Ukraine president Poroshenko
Ukrainian president Petro Poroshenko at his annual press conference where he vowed that 2016 would be the year the east of his country and Crimea would be returned to KievReuters

Ukraine's president Petro Poroshenko has vowed to win back control of Crimea as well as the rebel-held land in the east of the country but says he needs help from the EU and the US.

He made the bold claim in his annual press conference, saying that a road map is needed with the contribution of Brussels and Washington to ensure the terms of the Minsk peace accord brokered with Russia and Germany are met.

"Ukraine's sovereignty must be restored over the occupied territories in the Donetsk and Luhansk regions in 2016" he said, adding that: "The fight for Crimea's return remains a priority.

"It is my profound conviction that the best format for starting this process is the Geneva-plus format that includes our EU and US partners and possibly the signatories of the Budapest Memorandum."

That agreement assured Ukraine of western and Russian protection from foreign invasion in return for scrapping its nuclear arsenal and meeting the terms of the Nuclear Non-Proliferation of Nuclear Weapons Treaty.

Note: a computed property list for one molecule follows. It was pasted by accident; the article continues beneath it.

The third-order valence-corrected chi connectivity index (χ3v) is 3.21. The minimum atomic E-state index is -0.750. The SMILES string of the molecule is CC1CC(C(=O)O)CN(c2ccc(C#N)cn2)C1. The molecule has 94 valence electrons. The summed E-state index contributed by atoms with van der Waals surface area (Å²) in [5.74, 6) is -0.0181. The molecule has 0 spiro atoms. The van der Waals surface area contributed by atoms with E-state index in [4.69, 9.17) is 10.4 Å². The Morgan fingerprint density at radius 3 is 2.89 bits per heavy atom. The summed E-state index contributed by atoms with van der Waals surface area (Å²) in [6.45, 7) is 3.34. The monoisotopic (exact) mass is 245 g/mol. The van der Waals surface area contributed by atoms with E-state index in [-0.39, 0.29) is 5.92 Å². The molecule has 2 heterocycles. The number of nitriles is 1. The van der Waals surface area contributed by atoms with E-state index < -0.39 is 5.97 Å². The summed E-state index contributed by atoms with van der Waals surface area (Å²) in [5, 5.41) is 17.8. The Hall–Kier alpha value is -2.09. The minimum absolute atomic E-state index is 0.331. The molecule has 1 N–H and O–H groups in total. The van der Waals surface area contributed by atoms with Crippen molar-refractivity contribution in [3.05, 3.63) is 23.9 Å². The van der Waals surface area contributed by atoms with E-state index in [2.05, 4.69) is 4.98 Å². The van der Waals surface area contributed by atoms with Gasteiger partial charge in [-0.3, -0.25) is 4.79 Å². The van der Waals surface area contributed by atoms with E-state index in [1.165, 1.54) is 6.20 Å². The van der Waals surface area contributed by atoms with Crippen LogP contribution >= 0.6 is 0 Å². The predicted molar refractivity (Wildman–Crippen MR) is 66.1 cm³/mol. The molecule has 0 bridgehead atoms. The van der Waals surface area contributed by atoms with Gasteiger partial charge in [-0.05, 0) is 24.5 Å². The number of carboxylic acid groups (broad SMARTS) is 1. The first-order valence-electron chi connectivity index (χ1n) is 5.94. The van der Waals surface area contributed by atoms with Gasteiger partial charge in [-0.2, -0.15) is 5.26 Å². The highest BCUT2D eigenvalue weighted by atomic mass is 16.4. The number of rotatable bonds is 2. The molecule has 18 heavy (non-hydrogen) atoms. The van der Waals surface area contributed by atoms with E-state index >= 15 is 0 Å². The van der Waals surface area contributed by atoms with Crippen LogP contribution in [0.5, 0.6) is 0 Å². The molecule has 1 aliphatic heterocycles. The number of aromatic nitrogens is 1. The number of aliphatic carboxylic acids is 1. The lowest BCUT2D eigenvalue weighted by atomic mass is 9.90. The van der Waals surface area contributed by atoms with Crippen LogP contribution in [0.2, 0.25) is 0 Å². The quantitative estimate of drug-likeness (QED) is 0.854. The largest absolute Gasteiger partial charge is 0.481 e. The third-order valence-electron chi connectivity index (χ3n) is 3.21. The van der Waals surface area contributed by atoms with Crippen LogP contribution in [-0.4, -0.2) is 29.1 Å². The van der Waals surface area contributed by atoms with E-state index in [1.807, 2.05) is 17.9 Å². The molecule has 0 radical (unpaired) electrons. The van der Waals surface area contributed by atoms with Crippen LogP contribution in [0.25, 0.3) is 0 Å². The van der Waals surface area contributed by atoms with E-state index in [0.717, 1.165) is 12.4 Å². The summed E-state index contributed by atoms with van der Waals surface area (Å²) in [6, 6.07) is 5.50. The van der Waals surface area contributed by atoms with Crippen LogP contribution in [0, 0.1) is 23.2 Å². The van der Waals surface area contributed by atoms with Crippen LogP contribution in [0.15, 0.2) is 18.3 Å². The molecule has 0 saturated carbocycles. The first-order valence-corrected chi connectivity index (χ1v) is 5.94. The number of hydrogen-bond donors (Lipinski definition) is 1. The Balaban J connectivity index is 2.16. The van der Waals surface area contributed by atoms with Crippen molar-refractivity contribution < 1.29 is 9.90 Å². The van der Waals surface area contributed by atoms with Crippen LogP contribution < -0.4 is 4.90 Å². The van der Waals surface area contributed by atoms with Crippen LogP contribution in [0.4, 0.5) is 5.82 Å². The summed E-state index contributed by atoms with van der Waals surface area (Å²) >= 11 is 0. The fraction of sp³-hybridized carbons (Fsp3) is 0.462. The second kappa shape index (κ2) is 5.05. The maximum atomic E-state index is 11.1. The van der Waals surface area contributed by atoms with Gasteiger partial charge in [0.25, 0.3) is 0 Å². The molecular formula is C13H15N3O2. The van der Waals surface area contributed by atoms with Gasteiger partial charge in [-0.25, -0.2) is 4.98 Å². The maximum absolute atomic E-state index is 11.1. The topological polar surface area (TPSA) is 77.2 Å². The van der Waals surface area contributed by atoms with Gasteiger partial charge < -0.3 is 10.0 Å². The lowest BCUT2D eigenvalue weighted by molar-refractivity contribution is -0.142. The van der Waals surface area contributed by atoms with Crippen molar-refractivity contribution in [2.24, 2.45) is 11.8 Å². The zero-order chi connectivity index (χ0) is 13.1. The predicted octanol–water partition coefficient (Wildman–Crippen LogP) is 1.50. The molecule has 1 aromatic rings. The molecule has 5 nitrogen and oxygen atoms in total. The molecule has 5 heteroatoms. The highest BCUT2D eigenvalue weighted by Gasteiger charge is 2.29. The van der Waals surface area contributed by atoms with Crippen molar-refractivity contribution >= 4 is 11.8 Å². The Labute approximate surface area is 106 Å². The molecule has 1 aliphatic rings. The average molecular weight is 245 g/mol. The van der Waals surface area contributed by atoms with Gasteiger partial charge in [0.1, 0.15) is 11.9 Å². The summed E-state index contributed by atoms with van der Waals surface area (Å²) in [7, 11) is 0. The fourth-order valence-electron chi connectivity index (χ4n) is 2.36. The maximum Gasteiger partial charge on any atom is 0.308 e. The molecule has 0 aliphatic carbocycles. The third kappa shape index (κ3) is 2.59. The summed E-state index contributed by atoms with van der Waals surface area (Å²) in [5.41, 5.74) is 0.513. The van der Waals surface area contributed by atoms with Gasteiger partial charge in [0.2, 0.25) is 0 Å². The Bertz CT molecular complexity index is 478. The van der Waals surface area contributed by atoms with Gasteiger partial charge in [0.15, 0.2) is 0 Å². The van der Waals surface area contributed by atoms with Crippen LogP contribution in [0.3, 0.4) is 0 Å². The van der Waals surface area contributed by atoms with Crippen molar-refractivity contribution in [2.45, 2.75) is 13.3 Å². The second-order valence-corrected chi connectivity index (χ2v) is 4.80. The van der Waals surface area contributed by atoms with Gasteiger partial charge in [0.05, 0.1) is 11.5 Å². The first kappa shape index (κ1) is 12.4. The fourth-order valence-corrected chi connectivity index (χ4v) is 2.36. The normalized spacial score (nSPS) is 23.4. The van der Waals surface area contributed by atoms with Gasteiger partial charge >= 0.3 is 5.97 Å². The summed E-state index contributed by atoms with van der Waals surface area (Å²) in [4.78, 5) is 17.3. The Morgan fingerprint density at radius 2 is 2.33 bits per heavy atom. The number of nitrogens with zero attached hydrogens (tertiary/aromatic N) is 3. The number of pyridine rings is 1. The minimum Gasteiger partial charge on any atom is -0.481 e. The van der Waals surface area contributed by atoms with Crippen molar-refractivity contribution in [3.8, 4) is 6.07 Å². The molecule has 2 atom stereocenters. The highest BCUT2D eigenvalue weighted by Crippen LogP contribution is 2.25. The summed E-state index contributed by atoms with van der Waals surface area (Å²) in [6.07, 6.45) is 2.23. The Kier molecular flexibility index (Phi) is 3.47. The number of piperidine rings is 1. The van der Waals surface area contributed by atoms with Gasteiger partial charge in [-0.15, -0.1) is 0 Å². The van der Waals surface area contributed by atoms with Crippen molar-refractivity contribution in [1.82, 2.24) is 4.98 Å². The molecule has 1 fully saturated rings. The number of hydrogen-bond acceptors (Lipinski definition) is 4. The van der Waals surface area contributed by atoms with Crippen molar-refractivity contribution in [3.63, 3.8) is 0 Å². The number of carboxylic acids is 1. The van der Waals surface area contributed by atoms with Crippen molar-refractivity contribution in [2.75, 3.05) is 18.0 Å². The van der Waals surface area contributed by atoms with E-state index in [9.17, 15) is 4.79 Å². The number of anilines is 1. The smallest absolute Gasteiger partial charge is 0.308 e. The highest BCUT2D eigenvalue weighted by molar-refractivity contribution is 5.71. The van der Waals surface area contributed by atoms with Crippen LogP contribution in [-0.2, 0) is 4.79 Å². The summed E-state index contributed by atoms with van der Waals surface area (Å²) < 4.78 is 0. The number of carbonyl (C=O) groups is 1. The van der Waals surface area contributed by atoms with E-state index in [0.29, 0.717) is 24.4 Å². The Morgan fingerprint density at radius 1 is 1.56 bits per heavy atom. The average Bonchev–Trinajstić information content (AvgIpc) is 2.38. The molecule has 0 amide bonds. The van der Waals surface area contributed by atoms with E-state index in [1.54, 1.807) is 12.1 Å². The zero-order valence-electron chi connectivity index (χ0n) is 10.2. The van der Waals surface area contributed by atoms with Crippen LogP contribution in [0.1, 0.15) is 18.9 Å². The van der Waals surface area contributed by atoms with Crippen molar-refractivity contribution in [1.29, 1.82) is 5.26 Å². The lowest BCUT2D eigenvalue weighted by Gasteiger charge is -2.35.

More than 9,000 people have died in the brutal conflict in the east but Ukraine and the pro-Russian insurgents its army has been fighting accuse each other of scuppering the peace process.

Speaking Wednesday (13 January) in Donetsk, rebel leader Alexander Zakharchenko called the Minsk pact "a fiasco."

"Ukraine tried to twist everything and get access to the border without amendments to the constitution and without providing Donbas with special status," he said, in comments reported by Bloomberg.

Ukraine's standoff with Russia has gone hand-in-hand with a dispute over an overdue $3bn (£2bn) loan Moscow gave to ex-president Victor Yanukovich but which Kiev refuses to pay in full, saying it was a bribe to get Ukraine to reject closer ties with the EU. Russia will launch legal proceedings against Ukraine in a London court over the debt by the end of January.

Ukraine, as well as the US, the EU and NATO, say Russia is fueling the conflict by supplying the rebels with weapons and manpower. President Vladimir Putin has said there are some Russian military staff in the region.

Implementation talks Wednesday (13 January) in Minsk saw an agreement made to release more than 50 prisoners. Other issues still to be addressed include local elections in rebel-held areas and achieving a complete cease-fire.

The accord calls for the eventual return of Ukraine's eastern border to the control of the government in Kiev.